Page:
Sunday, September 20, 2020
Home Health News Parents of College Students Worry, Should They Stay or Go?

Parents of College Students Worry, Should They Stay or Go?

Supporting students who elect to go to campus can also be confounding. Ann Smith’s son, Charlie Gross, left their Los Angeles home in July to return to Humboldt State, a public university near the Oregon border, where he’s a rising sophomore, renting a house with five other young men. “I ask him if they’re being careful,” said Ms. Smith, an actor. “He says, ‘Yeah, yeah, we’re socially distancing.’ So I really don’t know.”

For Cheryl Damberg, it’s the opposite problem. Her 20-year-old daughter goes to U.C. Berkeley. Her 21-year-old son attends U.C. Davis. Both returned to their off-campus apartments this summer. “The hardest part for me, and for them being back at school, is helping them at a distance process all of this day-to-day uncertainty and anxiety,” said Ms. Damberg, a health policy analyst in Los Angeles. “Are they going to get sick? Are the people around them already sick?”

While so much surrounding higher education is in flux, here are some questions to consider:

“There’s going to be outbreaks,” said Deborah Glik, a professor at the U.C.L.A. Fielding School of Public Health. That doesn’t necessarily mean your child has to leave.

“If you bring a kid home who’s been exposed, that’s another problem,” Dr. Glik said. You’re now putting your household at risk. Also, the monitoring capabilities on-campus may be better than any you can provide yourself.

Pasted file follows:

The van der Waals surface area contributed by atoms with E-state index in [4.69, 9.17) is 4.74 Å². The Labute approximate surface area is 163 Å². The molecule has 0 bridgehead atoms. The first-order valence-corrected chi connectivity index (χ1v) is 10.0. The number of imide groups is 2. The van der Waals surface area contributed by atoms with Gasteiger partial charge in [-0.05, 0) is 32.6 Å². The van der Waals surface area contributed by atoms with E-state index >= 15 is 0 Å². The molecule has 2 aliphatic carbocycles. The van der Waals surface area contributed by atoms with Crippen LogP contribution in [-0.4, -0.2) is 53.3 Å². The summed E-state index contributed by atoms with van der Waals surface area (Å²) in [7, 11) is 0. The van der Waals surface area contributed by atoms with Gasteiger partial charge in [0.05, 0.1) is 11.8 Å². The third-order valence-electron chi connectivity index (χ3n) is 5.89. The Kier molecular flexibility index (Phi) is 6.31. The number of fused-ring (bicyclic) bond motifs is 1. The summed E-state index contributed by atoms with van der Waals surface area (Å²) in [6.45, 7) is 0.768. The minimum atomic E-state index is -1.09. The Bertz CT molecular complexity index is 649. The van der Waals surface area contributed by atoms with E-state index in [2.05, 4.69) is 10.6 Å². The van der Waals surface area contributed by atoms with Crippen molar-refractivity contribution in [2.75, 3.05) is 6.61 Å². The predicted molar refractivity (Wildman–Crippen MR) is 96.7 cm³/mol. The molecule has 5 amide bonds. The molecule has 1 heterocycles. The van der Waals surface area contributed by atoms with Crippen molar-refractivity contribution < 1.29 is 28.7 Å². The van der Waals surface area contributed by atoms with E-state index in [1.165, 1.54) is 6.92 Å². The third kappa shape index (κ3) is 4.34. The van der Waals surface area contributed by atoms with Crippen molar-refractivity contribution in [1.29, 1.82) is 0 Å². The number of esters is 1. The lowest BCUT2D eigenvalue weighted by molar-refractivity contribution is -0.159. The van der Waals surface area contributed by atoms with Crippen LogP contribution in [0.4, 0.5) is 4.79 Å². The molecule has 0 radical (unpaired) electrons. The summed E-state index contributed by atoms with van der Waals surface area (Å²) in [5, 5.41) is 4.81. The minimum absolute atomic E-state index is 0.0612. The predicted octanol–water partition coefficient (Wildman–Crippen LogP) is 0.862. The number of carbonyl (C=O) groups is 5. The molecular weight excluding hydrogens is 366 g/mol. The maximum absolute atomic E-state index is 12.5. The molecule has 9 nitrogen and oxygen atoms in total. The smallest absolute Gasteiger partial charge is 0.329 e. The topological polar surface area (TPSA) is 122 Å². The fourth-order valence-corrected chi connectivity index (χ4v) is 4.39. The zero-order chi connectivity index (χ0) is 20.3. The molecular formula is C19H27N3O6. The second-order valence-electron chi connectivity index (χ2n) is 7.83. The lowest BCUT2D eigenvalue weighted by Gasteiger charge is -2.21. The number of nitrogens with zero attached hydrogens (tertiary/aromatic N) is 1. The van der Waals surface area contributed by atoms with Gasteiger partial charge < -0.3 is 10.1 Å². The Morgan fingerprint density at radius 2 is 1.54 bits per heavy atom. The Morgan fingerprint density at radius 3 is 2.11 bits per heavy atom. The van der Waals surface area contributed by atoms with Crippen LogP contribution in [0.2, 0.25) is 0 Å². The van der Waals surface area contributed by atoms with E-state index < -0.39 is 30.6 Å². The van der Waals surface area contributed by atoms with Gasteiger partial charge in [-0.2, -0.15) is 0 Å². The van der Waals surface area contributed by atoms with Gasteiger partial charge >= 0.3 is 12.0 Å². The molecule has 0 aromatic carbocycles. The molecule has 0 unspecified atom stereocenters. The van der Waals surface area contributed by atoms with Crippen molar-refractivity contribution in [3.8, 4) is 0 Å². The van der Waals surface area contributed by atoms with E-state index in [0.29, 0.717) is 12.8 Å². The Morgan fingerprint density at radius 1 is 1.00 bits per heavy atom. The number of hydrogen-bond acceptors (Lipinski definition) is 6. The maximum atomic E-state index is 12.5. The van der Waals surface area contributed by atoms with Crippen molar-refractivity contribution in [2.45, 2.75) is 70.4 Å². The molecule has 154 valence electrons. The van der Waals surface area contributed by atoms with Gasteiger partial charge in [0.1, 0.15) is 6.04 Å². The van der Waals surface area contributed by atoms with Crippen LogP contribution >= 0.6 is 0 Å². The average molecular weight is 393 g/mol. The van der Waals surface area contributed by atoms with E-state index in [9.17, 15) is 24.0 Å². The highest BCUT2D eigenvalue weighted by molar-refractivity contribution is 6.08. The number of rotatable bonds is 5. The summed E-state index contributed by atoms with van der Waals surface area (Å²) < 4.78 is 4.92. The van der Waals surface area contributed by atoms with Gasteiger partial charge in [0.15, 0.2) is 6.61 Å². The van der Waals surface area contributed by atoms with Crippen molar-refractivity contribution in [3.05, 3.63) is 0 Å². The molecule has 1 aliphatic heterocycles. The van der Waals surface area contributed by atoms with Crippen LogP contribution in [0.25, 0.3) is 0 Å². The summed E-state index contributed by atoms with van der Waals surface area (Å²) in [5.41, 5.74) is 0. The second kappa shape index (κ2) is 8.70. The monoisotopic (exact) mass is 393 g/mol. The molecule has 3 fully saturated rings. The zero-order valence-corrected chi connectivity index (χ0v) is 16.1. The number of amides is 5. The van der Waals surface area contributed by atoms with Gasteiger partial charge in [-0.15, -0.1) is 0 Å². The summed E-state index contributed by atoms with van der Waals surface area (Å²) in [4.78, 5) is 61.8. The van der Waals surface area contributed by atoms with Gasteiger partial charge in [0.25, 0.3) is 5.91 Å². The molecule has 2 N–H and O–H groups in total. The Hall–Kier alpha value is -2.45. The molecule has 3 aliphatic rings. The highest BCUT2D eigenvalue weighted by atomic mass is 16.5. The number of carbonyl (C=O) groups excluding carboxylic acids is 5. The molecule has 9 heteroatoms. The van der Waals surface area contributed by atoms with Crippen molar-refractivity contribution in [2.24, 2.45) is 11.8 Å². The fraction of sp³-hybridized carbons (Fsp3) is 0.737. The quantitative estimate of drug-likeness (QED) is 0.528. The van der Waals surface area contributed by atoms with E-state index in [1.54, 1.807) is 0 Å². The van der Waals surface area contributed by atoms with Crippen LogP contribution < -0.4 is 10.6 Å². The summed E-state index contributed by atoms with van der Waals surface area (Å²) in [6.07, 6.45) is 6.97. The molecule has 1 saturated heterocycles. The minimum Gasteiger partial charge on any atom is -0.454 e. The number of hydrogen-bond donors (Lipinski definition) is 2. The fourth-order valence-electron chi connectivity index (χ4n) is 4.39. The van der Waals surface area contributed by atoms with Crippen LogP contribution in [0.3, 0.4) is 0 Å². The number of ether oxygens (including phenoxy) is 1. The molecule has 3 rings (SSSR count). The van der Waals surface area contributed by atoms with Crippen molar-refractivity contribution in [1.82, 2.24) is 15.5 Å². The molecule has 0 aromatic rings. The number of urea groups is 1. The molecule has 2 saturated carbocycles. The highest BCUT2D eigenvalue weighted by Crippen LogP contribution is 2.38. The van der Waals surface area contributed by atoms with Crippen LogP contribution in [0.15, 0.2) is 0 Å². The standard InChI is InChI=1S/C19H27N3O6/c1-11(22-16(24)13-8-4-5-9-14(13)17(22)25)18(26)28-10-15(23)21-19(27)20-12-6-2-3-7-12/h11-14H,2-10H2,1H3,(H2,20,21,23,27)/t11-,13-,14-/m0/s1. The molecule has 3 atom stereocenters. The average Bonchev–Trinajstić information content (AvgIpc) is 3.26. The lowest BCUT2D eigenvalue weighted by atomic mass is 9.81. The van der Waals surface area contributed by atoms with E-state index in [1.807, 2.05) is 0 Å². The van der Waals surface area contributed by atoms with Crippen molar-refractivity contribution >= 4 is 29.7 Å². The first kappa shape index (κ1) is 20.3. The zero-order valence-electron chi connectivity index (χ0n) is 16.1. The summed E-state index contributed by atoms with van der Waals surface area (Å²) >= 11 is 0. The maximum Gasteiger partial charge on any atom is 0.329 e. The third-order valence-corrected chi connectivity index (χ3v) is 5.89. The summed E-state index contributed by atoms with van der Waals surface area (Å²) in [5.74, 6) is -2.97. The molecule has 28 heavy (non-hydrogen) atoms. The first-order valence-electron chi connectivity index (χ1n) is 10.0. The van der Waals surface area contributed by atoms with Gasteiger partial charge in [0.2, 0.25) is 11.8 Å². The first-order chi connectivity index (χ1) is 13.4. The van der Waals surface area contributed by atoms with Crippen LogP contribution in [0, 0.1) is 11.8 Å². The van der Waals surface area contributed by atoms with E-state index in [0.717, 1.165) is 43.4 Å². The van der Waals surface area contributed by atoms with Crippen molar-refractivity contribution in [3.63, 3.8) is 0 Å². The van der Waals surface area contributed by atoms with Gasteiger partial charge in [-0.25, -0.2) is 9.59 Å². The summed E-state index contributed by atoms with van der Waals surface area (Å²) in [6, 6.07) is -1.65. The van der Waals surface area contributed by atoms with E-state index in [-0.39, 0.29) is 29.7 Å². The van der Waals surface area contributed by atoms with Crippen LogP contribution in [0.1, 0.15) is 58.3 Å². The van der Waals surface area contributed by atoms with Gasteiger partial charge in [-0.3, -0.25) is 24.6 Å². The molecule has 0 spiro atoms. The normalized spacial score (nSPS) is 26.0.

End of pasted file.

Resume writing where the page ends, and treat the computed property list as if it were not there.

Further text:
Should you decide to retrieve your child, take precautions. “You can put them in the back, mask them, mask yourself,” said Dr. Malani, of the University of Michigan. The C.D.C. recommends opening a car window to increase ventilation.

A long car ride home together may not be safe for you or best for your child. Many student health centers have seen patients with the coronavirus all spring and summer, thanks to students who remained on campus. At this point, they’ve become adept at treating the kind of mild Covid-19 infections common in young adults, Dr. Malani said. If they are in a dormitory, the school may send them to a separate building to isolate while they are ill. If they are in an apartment or a house, a friend should bring them food so they can isolate in their room. “For most of them, they are sick for three or four days, then they start to feel better,” she said.

When you call your student at school, “it can’t be coronavirus 24/7,” said Bethany Teachman, a psychology professor at the University of Virginia. Start instead by asking them about their classes and the friends they are making. “You want to keep those channels of communication open,” she said.

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